Ripley pupils have their say on school issues

editorial image

New members of Ripley Academy’s Student Voice group are being encouraged to have their say on school life.

A total of 40 students have been appointed to Student Voice – two from each of the four houses in each year group.

The group meets regularly to discuss issues in school with students being asked for their feedback and 
suggestions for improvements.

They also raise issues that might be brought to them by their classmates.

Jayne Scattergood, vice principal at The Ripley Academy, leads the Student Voice meetings.

She said: “We asked 
students to put themselves forward for Student Voice and just write a sentence as to why they thought they would be suitable.

“We then asked all 
students to vote and we 
selected 40 members from the whole school.

“It’s a great opportunity for them to have their say on school life and it makes them feel valued and involved.

“It’s up to them to raise issues that their classmates think need to be discussed and we also ask them for feedback on what’s going on in school.”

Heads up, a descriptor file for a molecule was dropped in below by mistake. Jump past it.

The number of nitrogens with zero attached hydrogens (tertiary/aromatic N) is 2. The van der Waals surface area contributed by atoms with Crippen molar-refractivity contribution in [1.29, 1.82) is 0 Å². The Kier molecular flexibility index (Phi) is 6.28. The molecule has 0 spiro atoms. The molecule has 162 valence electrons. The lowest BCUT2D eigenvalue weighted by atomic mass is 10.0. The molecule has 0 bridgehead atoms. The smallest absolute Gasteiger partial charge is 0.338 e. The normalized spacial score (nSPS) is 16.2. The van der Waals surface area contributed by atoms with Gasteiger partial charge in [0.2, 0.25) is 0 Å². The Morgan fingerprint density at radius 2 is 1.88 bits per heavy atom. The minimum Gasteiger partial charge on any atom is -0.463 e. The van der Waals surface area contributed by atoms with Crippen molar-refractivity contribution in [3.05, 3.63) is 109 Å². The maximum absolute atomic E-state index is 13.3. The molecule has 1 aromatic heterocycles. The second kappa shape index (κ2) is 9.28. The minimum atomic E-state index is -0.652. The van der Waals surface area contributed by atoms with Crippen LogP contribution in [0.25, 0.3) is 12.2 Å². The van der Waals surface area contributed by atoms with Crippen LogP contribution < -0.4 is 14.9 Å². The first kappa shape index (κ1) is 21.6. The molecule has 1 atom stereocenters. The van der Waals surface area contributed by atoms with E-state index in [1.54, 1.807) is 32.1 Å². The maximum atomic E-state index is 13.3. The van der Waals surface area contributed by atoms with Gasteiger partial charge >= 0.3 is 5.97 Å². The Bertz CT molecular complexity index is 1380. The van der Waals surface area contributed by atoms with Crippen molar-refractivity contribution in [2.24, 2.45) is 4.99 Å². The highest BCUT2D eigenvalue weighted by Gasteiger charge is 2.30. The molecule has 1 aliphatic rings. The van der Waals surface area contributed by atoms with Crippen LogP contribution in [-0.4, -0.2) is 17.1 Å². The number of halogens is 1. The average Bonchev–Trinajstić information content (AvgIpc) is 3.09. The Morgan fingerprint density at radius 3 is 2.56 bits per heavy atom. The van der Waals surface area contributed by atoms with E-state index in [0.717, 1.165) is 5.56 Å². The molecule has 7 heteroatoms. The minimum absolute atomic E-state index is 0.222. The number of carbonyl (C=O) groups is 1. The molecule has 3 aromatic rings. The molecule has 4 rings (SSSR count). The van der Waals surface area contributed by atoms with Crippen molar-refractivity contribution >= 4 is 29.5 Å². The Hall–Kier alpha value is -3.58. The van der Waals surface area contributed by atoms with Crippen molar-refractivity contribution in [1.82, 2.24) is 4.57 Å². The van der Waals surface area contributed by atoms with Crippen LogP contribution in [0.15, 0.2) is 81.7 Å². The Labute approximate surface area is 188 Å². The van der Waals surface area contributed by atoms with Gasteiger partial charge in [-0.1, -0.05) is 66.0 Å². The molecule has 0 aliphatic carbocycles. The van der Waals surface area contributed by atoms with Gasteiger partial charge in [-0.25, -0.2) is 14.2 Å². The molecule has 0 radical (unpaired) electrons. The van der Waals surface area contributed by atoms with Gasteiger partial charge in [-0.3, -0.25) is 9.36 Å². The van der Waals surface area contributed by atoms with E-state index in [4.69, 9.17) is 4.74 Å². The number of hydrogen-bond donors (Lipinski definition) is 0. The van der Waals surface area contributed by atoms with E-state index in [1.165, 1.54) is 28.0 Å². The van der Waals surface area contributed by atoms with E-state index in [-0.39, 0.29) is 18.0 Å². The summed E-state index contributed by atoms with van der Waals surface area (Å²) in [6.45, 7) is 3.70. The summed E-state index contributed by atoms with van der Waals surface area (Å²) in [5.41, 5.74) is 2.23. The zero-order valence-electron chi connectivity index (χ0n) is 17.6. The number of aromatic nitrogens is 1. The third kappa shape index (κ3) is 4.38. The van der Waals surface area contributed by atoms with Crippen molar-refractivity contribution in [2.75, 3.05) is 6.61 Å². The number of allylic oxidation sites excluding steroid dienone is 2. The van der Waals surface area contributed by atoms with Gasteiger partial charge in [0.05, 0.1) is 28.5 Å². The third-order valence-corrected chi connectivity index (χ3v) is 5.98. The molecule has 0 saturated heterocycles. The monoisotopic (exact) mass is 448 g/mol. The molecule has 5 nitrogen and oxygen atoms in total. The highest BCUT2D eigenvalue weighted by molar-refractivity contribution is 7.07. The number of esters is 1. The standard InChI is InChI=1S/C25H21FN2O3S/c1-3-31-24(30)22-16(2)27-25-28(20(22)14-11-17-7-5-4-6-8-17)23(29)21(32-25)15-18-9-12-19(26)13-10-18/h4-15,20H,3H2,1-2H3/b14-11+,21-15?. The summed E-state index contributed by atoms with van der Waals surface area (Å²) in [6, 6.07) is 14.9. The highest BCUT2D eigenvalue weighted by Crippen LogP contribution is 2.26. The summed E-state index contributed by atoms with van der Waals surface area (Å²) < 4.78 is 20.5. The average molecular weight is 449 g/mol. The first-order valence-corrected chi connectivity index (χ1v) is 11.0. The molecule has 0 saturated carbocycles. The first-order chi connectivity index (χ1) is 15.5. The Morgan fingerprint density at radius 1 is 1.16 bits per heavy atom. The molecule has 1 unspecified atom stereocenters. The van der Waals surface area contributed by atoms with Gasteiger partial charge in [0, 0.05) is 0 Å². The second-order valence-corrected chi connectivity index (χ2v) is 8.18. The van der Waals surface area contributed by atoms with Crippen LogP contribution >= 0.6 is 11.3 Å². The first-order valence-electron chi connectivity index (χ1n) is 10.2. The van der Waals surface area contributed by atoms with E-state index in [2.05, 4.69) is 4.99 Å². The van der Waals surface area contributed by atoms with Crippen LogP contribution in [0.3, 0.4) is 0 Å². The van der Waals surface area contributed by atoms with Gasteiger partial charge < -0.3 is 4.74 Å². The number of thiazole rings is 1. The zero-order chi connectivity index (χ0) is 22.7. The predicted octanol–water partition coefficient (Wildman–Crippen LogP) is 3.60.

In the past, Student Voice members have helped to design the school uniform and they have also influenced the decoration of the diner and the selection of food on offer.

At their first meeting of the year, the Student Voice representatives from Dove House were asked their views on the new vertical tutoring system, prefects, homework, behaviour in school and how that is monitored, reward systems and fundraising.

Sophie Gibbs, 14, said: “I put my name forward for Student Voice because I wanted to be involved.

“I wanted to be able to help other people in school and if they want to see anything changed I can put forward their ideas at the meetings.”

Lily-Ann Jobling, 11, said: “I wanted to be able to help other students especially if they’ve got a problem.

“I used to go to Codnor Primary School and we used to have Student Council there so this is a bit like 

A total of 40 new prefects have also been appointed by The Ripley Academy.

Their role includes monitoring behaviour, checking students’ attendance and giving out reward tokens.

They also attend 
academy events, conducting 
parent tours and help 
teachers out in lessons.